The Board, Investors, and Expected Credit Loss
To govern effectively, a financial institution board needs to understand the CECL standard. And an effective CECL implementation process involves educating the board and investors on the nuances and system-wide impact of CECL. This general session at the National ALLL Conference in May addressed the challenges involved in education, reporting and ongoing governance.
Here are some of the highlights of the panel discussion with Garry Rank of MST Advisory Services, Chad Kellar of Crowe Horwath, Ben Hoffman of KPMG, Walter McNairy of DHG Financial Services, and Mike Gullette of ABA.
• A good practice is to present your board with some crude numbers, some CECL-based calculations rooted in your history that will make them aware of how it might affect capital, how meaningful an impact it will have.
• You should have decided on your methodologies at least one year before implementation and understand that by year three, following implementation, many of the assumptions from your initial CECL estimates will have changed as you have learned more about the impact of your methodology.
• The provision is going to evolve over the years and it is important that your board understands that. Also you will need to explain to your board why your expectations are different from your peer institutions.
• The definition of a Public Business Entity (PBE) has changed. It is critical to know if it applies to your institution for several reasons, including that the CECL
implementation date for PBEs is a full year earlier than privately held institutions.
• Due diligence for an acquisition requires you to understand the history and trends of that institution over time to calculate an appropriate CECL reserve. If you buy a smaller institution, it is likely the quality of its data will not be as good as yours.
• It is important to have day-one data on acquired loans as that will be needed for a compliant CECL estimate. If you’re a seller you might want to adopt early, or at least
be well down the road toward transition so you can share the expected impact on your portfolio with your acquirer.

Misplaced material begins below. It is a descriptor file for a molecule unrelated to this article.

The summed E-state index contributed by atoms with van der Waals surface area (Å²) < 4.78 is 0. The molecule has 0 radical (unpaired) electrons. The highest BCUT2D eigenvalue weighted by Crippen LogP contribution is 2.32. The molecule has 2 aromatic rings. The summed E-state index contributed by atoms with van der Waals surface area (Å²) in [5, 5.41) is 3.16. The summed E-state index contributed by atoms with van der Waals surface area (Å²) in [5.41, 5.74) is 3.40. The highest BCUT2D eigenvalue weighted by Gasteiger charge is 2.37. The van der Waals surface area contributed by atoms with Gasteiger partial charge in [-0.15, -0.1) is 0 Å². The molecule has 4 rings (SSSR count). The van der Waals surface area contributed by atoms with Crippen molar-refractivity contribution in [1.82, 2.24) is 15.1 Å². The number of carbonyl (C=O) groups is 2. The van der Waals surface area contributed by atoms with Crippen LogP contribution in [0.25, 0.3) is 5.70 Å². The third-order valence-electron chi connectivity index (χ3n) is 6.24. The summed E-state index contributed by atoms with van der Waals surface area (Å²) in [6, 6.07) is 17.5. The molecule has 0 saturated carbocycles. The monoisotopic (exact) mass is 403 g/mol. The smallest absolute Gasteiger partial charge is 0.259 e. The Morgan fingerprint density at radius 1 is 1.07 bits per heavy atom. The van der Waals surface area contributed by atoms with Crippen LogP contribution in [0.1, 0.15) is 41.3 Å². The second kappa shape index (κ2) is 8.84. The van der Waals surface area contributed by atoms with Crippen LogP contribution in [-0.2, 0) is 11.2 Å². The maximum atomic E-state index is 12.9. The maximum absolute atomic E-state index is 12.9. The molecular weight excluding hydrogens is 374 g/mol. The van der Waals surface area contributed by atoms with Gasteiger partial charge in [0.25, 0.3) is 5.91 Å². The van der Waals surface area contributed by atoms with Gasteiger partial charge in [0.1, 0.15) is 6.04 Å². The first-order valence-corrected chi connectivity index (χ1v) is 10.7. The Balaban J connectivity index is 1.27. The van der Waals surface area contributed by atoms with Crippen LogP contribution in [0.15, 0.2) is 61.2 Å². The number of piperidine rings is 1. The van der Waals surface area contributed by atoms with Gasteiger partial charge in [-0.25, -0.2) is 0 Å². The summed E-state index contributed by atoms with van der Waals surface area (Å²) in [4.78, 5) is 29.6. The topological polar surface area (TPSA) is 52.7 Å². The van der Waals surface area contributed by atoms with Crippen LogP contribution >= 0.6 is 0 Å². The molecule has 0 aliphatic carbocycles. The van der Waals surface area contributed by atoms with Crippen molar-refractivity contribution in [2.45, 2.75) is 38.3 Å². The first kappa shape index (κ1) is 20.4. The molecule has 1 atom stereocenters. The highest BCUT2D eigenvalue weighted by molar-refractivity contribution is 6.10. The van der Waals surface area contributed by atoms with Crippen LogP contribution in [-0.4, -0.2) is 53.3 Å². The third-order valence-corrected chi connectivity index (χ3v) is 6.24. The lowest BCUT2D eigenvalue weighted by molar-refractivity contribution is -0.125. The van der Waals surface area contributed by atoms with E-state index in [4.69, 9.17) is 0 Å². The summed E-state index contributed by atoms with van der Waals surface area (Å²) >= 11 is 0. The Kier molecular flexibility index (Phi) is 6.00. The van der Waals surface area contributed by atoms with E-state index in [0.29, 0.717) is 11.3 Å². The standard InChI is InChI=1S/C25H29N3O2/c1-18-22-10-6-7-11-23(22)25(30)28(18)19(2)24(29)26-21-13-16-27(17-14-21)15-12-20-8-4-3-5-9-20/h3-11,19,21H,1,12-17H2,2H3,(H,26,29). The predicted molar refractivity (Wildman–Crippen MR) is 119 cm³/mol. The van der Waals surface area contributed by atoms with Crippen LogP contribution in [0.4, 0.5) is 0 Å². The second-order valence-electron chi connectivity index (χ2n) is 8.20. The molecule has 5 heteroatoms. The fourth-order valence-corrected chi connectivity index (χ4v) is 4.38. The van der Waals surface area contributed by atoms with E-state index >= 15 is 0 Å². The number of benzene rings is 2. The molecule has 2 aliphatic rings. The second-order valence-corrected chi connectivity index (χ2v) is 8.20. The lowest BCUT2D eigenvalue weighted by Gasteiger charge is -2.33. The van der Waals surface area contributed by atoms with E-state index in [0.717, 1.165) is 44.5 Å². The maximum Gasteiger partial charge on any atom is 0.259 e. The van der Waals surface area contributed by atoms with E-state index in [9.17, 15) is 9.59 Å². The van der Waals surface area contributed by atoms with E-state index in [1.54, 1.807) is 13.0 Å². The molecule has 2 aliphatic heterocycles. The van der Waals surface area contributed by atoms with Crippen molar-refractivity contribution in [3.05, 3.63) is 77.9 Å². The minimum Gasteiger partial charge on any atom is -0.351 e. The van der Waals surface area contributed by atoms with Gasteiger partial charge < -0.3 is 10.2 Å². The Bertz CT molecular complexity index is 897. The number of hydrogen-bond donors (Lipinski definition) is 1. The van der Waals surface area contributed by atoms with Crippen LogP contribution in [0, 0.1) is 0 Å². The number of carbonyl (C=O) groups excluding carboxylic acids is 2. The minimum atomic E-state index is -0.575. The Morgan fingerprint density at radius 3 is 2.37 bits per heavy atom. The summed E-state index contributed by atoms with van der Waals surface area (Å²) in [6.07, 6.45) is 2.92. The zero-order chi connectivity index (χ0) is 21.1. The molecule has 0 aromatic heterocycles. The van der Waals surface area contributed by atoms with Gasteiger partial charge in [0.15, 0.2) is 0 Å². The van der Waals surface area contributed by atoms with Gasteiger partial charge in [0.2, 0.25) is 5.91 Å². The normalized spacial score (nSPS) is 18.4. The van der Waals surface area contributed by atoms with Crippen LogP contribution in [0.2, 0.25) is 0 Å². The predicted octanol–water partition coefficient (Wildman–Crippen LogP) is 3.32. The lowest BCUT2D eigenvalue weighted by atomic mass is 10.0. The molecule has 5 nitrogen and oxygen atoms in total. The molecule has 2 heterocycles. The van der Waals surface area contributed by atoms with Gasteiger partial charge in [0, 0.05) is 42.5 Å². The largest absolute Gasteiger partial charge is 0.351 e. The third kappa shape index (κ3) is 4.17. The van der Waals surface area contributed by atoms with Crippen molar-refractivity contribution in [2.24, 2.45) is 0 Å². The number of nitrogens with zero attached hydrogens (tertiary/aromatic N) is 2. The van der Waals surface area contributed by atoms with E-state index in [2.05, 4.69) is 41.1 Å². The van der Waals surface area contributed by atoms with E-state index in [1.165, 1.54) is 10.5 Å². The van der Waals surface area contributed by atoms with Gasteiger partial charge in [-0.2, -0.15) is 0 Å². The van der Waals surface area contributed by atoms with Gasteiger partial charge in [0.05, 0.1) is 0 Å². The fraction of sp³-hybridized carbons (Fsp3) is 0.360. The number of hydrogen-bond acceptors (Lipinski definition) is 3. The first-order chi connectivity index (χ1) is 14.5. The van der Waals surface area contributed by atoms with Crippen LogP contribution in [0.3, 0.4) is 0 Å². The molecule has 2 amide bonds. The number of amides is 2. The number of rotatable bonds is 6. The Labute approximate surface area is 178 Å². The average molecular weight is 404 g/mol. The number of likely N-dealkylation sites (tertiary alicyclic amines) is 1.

• One of the challenges to assembling the data needed for CECL is the low number of charge-offs and lack of losses in recent years.
• It will be challenging to understand how your provision will evolve over the year based on growth, acquisition, changes in economic factors, etc. Explaining the volatility of your provision to board members, investors, and all stakeholders will be difficult.
• Retaining comparability of financial statements will be a significant challenge.
• Examine how a recession will impact your reserves. Your numbers won’t be precise, but they will give the board a good idea of how a recession will impact your provision. It will help them understand how the new model affects your bottom line during a downturn.
• For the additional data you need, look to peer groups as your guardrails for investors. But also look to public companies because by the third quarter of 2019 they will have done a lot of that work. Regulators are also likely to have data on potential trends.
The National ALLL Conference Digest is now available. The digest is filled with articles and videos on the allowance, the transition to CECL, and related topics.
Many thanks to Garry Rank of MST Advisory Services, Chad Kellar of Crowe Horwath, Ben Hoffman of KPMG, Walter McNairy of DHG Financial Services, and Mike Gullette of ABA for their participation and insights.